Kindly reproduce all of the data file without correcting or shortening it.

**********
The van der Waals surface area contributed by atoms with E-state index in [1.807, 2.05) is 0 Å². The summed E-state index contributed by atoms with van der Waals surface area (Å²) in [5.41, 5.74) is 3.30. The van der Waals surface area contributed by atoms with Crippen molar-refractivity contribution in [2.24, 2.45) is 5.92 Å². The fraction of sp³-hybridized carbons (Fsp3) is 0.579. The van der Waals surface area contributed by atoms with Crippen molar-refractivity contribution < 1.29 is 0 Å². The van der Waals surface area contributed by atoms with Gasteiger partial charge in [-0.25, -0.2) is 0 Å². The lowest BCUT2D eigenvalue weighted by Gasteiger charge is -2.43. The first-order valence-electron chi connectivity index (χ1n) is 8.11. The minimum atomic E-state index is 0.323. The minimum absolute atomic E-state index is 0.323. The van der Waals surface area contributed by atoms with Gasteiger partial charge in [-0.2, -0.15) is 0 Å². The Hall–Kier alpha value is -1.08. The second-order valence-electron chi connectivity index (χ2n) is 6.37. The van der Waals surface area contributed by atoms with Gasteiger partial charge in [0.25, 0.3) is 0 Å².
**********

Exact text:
The van der Waals surface area contributed by atoms with E-state index in [1.807, 2.05) is 0 Å². The summed E-state index contributed by atoms with van der Waals surface area (Å²) in [5.41, 5.74) is 3.30. The van der Waals surface area contributed by atoms with Crippen molar-refractivity contribution in [2.24, 2.45) is 5.92 Å². The fraction of sp³-hybridized carbons (Fsp3) is 0.579. The van der Waals surface area contributed by atoms with Crippen molar-refractivity contribution < 1.29 is 0 Å². The van der Waals surface area contributed by atoms with Gasteiger partial charge in [-0.25, -0.2) is 0 Å². The lowest BCUT2D eigenvalue weighted by Gasteiger charge is -2.43. The first-order valence-electron chi connectivity index (χ1n) is 8.11. The minimum atomic E-state index is 0.323. The minimum absolute atomic E-state index is 0.323. The van der Waals surface area contributed by atoms with Gasteiger partial charge in [-0.2, -0.15) is 0 Å². The Hall–Kier alpha value is -1.08. The second-order valence-electron chi connectivity index (χ2n) is 6.37. The van der Waals surface area contributed by atoms with Gasteiger partial charge in [0.25, 0.3) is 0 Å².